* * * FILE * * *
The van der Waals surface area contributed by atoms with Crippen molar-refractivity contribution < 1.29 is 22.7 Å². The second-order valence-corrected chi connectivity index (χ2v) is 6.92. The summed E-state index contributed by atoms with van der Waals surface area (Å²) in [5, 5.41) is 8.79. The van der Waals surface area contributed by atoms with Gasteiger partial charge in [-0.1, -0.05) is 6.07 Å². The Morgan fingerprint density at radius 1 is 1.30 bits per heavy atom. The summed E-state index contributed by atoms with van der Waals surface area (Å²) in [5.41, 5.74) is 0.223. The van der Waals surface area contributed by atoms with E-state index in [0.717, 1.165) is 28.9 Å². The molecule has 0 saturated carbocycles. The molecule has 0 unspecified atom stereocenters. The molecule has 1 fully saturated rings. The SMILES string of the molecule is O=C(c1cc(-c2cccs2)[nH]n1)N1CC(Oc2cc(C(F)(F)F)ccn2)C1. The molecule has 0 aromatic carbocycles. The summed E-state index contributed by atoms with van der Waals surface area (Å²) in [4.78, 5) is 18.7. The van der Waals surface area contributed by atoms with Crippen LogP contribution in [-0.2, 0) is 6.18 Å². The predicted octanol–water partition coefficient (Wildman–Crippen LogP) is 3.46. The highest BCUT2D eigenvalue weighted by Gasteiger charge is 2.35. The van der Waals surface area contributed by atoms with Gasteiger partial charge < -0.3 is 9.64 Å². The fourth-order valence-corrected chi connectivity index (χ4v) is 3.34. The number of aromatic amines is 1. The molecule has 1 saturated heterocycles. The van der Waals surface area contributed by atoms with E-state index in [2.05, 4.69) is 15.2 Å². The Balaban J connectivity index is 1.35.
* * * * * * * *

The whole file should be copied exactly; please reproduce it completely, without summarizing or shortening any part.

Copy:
The van der Waals surface area contributed by atoms with Crippen molar-refractivity contribution < 1.29 is 22.7 Å². The second-order valence-corrected chi connectivity index (χ2v) is 6.92. The summed E-state index contributed by atoms with van der Waals surface area (Å²) in [5, 5.41) is 8.79. The van der Waals surface area contributed by atoms with Gasteiger partial charge in [-0.1, -0.05) is 6.07 Å². The Morgan fingerprint density at radius 1 is 1.30 bits per heavy atom. The summed E-state index contributed by atoms with van der Waals surface area (Å²) in [5.41, 5.74) is 0.223. The van der Waals surface area contributed by atoms with E-state index in [0.717, 1.165) is 28.9 Å². The molecule has 0 saturated carbocycles. The molecule has 0 unspecified atom stereocenters. The molecule has 1 fully saturated rings. The SMILES string of the molecule is O=C(c1cc(-c2cccs2)[nH]n1)N1CC(Oc2cc(C(F)(F)F)ccn2)C1. The molecule has 0 aromatic carbocycles. The summed E-state index contributed by atoms with van der Waals surface area (Å²) in [4.78, 5) is 18.7. The van der Waals surface area contributed by atoms with Crippen LogP contribution in [-0.2, 0) is 6.18 Å². The predicted octanol–water partition coefficient (Wildman–Crippen LogP) is 3.46. The highest BCUT2D eigenvalue weighted by Gasteiger charge is 2.35. The van der Waals surface area contributed by atoms with Gasteiger partial charge < -0.3 is 9.64 Å². The fourth-order valence-corrected chi connectivity index (χ4v) is 3.34. The number of aromatic amines is 1. The molecule has 1 saturated heterocycles. The van der Waals surface area contributed by atoms with E-state index in [2.05, 4.69) is 15.2 Å². The Balaban J connectivity index is 1.35.